The world’s tropical reef systems, and the
The world’s tropical reef systems, and the people who depend on them, are entering a new era in which the interval between recurrent bouts of coral bleaching is decreasing and few regions of the world remain unaffected. Following the record marine heatwave in 2015/16, we analyzed the pattern of recurrent bleaching over the past four decades at 100 globally-distributed reef locations. The median return time between pairs of severe events at each location since 2000 is only five years, far shorter than the minimum 10-15 years needed for coral assemblage to reassemble. The 2016 bleaching was particularly severe on the GBR affecting 91% of reefs and driving an unprecedented shift in the composition of coral assemblages, severely depleting many functionally-important coral taxa. Water quality and fishing pressure (reef zonation) had minimal effect on the severity of bleaching in 2016, suggesting that local protection of reefs affords little or no protection from global warming. Similarly, past experience of bleaching in 1998 and 2002 did not lessen the severity of bleaching in 2016. This large-scale transformation from high to low coral abundance, along 1000km of the Great Barrier Reef, is a harbinger of further radical shifts in the species composition of all marine ecosystems, especially if global action on climate fails to limit warming to +1.5-2oC above the pre-industrial base-line.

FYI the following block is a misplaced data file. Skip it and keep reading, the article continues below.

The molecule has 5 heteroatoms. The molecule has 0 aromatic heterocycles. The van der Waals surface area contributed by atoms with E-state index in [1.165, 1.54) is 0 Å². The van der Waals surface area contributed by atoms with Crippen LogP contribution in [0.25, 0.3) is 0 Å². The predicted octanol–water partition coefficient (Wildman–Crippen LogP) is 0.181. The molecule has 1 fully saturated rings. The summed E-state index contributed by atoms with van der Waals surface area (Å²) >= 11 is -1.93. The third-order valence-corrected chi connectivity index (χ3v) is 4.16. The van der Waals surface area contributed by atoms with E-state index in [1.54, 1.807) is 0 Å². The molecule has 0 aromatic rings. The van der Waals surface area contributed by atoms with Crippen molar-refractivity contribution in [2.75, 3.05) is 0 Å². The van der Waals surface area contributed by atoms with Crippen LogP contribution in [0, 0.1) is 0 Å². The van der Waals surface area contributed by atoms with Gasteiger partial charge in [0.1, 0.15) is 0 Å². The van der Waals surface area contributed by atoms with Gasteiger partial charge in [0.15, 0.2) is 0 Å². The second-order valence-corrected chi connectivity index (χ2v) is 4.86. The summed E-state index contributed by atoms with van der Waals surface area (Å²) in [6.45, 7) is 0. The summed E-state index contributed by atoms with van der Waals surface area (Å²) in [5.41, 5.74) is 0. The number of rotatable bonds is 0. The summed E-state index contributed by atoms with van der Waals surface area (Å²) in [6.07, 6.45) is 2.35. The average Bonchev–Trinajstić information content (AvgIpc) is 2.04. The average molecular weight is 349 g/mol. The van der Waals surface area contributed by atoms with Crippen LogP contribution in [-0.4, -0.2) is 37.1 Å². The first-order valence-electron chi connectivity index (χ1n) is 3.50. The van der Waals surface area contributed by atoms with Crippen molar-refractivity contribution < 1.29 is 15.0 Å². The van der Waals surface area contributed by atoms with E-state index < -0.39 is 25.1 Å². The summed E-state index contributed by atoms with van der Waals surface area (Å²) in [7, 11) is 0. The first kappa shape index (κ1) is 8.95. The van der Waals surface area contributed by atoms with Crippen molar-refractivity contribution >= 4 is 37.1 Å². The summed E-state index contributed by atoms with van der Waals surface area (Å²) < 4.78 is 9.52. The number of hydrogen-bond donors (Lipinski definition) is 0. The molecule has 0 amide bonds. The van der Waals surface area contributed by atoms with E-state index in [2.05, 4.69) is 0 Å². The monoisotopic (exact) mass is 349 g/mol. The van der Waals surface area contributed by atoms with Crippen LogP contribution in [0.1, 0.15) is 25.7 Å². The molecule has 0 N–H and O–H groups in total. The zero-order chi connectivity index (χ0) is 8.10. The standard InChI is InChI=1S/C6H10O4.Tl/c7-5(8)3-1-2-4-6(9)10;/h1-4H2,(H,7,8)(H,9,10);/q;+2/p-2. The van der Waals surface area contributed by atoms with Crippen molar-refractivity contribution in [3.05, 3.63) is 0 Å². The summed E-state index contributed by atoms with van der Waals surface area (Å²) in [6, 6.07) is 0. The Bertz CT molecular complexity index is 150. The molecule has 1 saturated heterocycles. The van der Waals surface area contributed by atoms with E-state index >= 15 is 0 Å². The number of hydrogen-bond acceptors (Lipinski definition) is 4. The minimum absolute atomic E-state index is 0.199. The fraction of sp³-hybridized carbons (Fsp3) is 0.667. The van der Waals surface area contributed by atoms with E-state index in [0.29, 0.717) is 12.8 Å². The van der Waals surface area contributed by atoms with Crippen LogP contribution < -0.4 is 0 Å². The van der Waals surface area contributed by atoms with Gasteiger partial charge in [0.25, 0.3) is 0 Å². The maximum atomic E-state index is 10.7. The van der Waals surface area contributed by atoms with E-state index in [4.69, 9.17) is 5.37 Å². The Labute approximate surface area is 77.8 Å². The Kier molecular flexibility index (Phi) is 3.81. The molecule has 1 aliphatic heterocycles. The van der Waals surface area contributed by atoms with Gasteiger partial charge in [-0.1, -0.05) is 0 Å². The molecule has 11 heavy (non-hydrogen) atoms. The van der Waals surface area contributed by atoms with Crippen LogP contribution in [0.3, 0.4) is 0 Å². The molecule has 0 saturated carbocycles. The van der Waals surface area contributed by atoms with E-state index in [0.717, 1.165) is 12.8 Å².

Professor Andrew Baird is a Chief Investigator in the ARC Centre of Excellence for Coral Reef Studies and an ARC Future Fellow at James Cook University. He has broad interests in coral reef science. His current research focuses on the systematics and biogeography of reef-building corals.
If you would like to speak to Andrew, please contact Maria Azeredo de Dornelas.
(Tuesday) 1:00 pm - 2:00 am
Carolin Kosiol, Shoko Sugasawa, & Nora Carlsonck202@st-andrews.ac.uk, firstname.lastname@example.org, email@example.com Dyers Brae, University of St Andrews, St Andrews, Fife, KY16 9TH, UK